UK Reform rabbis accept patrilineal descent

The Reform Movement is said to represent around 20 percent of the United Kingdom’s 270,000 Jews.

American Jews who are members of the Union for Reform Judaism, formerly the Union Of American Hebrew Congregations at the Western Wall in Jerusalem‏. (photo credit: REUTERS)
American Jews who are members of the Union for Reform Judaism, formerly the Union Of American Hebrew Congregations at the Western Wall in Jerusalem‏.
(photo credit: REUTERS)
Britain’s Assembly of Reform Rabbis this week endorsed a shift in how the movement views Jewish identity. The children of Jewish fathers and gentile mothers would be eligible to be considered members of the tribe without undergoing conversions.
The Reform Movement is said to represent around 20 percent of the United Kingdom’s 270,000 Jews.
At the rabbinical body’s monthly meeting on Tuesday, what was described as an overwhelming majority of members voted to approve a position paper proposing “that individuals who live a Jewish life, and who are patrilineally Jewish, can be welcomed into the Jewish community and confirmed as Jewish through an individual process.”
“Rabbis would be able to take local decisions – ratified by the Beit Din [Jewish court] – confirming Jewish status,” the Assembly of Reform Rabbis UK said in a statement.
The decision to reconsider previous norms had been prompted by requests from the laity and members of the Reform youth movement.
Details of the two-year process, which culminated in agreeing to the principles of a position paper on the subject, have been kept under wraps, as have the details of the voting, though The Jerusalem Post has learned that the decision was not unanimous. Names of dissenters have – inevitably – not been revealed.
Rabbi Steven Katz, one of those who opposed the motion during the meeting, told the Jewish Chronicle he believed it would “lead to a number of people joining our synagogue with minimal levels of Jewish knowledge.”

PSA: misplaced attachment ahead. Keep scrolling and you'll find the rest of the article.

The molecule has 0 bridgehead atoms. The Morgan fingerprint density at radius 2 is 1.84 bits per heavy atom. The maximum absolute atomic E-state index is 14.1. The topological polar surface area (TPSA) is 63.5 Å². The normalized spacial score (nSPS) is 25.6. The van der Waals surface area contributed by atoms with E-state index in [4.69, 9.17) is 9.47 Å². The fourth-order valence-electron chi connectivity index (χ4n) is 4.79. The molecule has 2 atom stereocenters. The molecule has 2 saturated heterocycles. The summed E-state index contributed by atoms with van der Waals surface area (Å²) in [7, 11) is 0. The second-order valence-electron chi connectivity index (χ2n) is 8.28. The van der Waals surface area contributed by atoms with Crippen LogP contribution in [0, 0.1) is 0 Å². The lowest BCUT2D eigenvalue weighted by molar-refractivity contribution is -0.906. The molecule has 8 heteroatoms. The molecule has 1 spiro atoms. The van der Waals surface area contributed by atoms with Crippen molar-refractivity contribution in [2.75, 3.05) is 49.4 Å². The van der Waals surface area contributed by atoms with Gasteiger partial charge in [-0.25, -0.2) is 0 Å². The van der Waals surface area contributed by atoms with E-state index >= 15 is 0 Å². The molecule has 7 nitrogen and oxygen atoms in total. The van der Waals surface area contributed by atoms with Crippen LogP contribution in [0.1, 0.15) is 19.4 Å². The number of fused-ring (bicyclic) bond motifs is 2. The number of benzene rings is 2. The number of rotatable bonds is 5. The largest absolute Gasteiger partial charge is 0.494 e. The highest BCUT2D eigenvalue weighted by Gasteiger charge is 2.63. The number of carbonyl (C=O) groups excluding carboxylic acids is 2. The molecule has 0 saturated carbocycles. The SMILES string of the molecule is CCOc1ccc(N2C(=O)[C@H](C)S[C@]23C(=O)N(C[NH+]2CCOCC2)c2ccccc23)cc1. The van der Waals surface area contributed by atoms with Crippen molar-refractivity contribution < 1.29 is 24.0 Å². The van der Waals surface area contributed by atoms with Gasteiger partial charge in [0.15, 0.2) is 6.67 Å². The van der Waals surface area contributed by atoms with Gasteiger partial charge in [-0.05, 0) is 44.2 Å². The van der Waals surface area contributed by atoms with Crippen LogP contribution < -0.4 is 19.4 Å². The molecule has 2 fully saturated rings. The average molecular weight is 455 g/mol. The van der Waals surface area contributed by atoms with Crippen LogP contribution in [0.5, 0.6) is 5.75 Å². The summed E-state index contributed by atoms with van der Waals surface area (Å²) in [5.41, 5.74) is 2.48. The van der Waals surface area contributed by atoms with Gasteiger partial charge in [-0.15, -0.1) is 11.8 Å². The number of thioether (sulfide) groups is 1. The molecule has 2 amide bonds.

“Before Jewish status was determined by the Beit Din – but now different rabbis will have different standards. It is harmful to the well-being of the movement,” he said.
“We are proud to offer these new ways of welcoming people to our communities, just as we were proud to lead on equal marriage and on calling women to the bima [to read from the Torah during synagogue services]. The assembly has stayed true to our core values, treasuring both Jewish tradition and Judaism’s ability to evolve in response to the contemporary world, as being inclusive and egalitarian,” assembly chairman Rabbi Paul Freedman said.
One final stage in the rule changes still has to be completed, though Reform Movement insiders have indicated that they do not believe seeking local synagogues approval for the revised conversion process will be problematic.
Under the new procedures, candidates would be assessed by local rabbis and their decisions forwarded to the Reform Beit Din for formal approval, effectively a rubber-stamping exercise, though it was pointed out the Beit Din would retain the right to ask questions about knowledge of the religion or adherence to its practices to ensure conversion uniformity.
However, once the local rabbi has made an assessment of a person’s “Jewish Life,” the candidate would no longer need to go through the full Beit Din conversion process in order to be considered a Jew.